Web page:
Gavin Grimm, a transgender boy, commenced this action against the Gloucester County School Board in July 2015, alleging that the School Board's policy of assigning students to restrooms based on their biological sex violated Title IX and the Equal Protection Clause of the Fourteenth Amendment. Shortly thereafter, the district court issued a memorandum opinion and order dated September 17, 2015, (1) dismissing Grimm's claim under Title IX for failure to state a claim, and (2) denying his motion for a preliminary injunction based on alleged violations of Title IX and the Equal Protection Clause. 132 F.Supp.3d 736, 753 (E.D. Va. 2015).
In a decision dated April 19, 2016, we reversed the district court's dismissal of Grimm's Title IX claim, relying on a guidance document issued by the U.S. Department of Education and U.S. Department of Justice. We also remanded the order denying the injunction, finding that the district court had applied the incorrect evidentiary standard in evaluating Grimm's motion for a preliminary injunction. 822 F.3d 709 (4th Cir. 2016). Based on our ruling on Grimm's Title IX claim, the district court issued an order dated June 23, 2016, granting Grimm's motion for a preliminary injunction and requiring the School Board to allow Grimm to use bathrooms designated for males. 2016 WL 3581852 (E.D. Va. June 23, 2016).
The School Board filed a petition for a writ of certiorari to review our April 2016 decision, and the Supreme Court granted the petition. ___ U.S. ___, 137 S.Ct. 369, 196 L.Ed.2d 283 (2016) (mem.).
After the Supreme Court calendared the case for argument, the new Administration issued a guidance document on February 22, 2017, that withdrew the prior Administration's guidance document regarding the treatment of transgender students, and the Court then vacated our April 2016 decision and remanded the case to us "for further consideration in light of the [new] guidance document issued by the Department of Education and Department of Justice." ___ U.S. ___, 137 S.Ct. 1239, 197 L.Ed.2d 460 (2017) (mem.). In turn, we vacated the district court's June 23, 2016 preliminary injunction. 853 F.3d 729 (4th Cir. 2017) (mem.).
Because the Supreme Court vacated our April 2016 decision and we thereafter vacated the district court's June 2016 preliminary injunction, we now have before us on appeal the district court's original memorandum opinion and order dated September 17, 2015.
To account for intervening events from when Grimm first filed his appeal, the parties have submitted supplemental briefs that address several issues that were not before us when we previously heard the case or before the district court when it issued its September 17, 2015 memorandum opinion and order. In its supplemental briefing, the School Board contends that this case has become moot because,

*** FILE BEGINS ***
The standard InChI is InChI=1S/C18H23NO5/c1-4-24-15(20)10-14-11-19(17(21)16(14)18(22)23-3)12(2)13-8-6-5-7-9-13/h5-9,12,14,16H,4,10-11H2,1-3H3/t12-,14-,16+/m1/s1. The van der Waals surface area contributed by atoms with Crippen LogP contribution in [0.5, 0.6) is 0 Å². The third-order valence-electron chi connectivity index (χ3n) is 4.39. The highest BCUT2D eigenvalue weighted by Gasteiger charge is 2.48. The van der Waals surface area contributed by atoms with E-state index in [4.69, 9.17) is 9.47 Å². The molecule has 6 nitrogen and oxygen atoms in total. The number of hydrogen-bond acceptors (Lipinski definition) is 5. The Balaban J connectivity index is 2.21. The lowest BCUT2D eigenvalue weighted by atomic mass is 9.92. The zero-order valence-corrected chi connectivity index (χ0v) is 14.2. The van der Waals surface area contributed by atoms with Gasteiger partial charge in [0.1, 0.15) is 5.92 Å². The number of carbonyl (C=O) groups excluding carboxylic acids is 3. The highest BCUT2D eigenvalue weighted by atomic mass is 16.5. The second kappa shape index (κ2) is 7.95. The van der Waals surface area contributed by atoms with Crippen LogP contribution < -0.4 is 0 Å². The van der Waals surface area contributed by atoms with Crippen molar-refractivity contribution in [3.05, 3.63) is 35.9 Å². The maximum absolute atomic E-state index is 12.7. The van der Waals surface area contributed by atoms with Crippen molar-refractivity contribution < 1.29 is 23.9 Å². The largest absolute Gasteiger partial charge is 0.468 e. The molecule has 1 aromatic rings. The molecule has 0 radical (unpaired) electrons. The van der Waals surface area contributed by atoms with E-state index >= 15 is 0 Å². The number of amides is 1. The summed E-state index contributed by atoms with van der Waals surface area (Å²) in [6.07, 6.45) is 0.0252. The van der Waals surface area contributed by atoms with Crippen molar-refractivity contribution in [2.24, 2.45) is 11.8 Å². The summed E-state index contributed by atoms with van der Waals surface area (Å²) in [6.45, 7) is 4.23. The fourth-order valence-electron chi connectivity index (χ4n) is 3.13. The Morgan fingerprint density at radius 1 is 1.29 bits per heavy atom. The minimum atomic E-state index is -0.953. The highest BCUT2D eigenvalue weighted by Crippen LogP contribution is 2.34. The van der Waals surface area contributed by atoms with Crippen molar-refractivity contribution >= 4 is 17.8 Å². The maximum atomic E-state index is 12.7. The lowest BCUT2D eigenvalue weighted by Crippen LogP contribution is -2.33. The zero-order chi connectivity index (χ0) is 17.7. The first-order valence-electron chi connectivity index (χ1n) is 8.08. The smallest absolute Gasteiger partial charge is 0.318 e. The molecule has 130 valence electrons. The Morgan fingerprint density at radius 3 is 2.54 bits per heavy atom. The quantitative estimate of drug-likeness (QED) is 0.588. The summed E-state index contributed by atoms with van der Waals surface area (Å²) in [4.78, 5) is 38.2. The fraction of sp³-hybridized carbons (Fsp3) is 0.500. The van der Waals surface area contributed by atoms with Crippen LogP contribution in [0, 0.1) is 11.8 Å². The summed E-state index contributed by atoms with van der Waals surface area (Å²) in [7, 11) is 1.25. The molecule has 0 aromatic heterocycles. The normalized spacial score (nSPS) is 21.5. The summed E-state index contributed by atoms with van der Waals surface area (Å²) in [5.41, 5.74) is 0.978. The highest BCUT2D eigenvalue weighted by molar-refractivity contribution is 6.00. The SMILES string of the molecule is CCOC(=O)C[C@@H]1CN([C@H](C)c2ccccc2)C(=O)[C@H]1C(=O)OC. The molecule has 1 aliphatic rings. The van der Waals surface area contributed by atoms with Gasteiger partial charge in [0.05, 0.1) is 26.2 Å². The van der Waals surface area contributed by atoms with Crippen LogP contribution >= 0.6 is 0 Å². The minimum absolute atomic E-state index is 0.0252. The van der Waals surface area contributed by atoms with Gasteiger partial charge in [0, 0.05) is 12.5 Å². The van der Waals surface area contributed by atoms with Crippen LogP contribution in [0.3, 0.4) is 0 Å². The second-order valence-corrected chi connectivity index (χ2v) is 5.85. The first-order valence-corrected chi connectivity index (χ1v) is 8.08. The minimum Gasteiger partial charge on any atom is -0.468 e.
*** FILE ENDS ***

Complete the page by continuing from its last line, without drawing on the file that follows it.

Of course, at any stage of litigation, a federal court must have jurisdiction to resolve the merits of a dispute, as an absence of jurisdiction deprives a court of the power to act. See Preiser v. Newkirk, 422 U.S. 395, 401, 95 S.Ct. 2330, 45 L.Ed.2d 272 (1975) ("[A]n actual controversy must be extant at all stages of review, not merely at the time the complaint is filed"); DeFunis v. Odegaard, 416 U.S. 312, 316, 94 S.Ct. 1704, 40 L.Ed.2d 164 (1974) ("The inability of the federal judiciary `to review moot cases derives from the requirement of Art. III of the Constitution'" (quoting Liner v. Jafco, Inc., 375 U.S. 301, 306 n.3, 84 S.Ct. 391, 11 L.Ed.2d 347 (1964))). Because our power may be at issue, we are not free simply to avoid the question of whether the case has become moot and proceed to decide the case on the merits. See Steel Co. v. Citizens for a Better Env't, 523 U.S. 83, 93-95, 118 S.Ct. 1003, 140 L.Ed.2d 210 (1998). Jurisdiction, when questioned or when questionable, must always be determined first, as it is "always an antecedent question." Id. at 101, 118 S.Ct. 1003.
Thus, a crucial threshold question arises in this appeal whether "one or both of the parties plainly lack a continuing interest" in the resolution of this case such that it has become moot. Friends of the Earth, Inc. v. Laidlaw Envtl. Servs. (TOC), Inc., 528 U.S. 167, 192, 120 S.Ct. 693, 145 L.Ed.2d 610 (2000). While our jurisdiction is thus questioned, the facts on which our jurisdiction could be decided are not in the record before us. Because all of the prior litigation was conducted while Grimm was a student, the parties have presented us with nothing more than unsupported assertions regarding Grimm's continued connection to his high school and the applicability of the School Board's policy. And our own "analysis of these matters... cannot be achieved simply by reviewing the plaintiffs' pleadings and the limited record on appeal." Al Shimari v. CACI Premier Tech., Inc., 758 F.3d 516, 536 (4th Cir. 2014) (remanding to allow for factfinding related to whether the case presented a nonjusticiable political question). Accordingly, we conclude that it is necessary to remand this case to the district court to determine, in the first instance, whether this case has become moot by reason of Grimm's graduation — a resolution that will likely "require factual development of the record by the district court and possibly additional jurisdictional discovery." Id.; see also 28 U.S.C. § 2106.
Accordingly, we remand this to the district court for the limited purpose of resolving,
Entered at the direction of Judge Niemeyer, with the concurrence of Judge Duncan and Judge Floyd.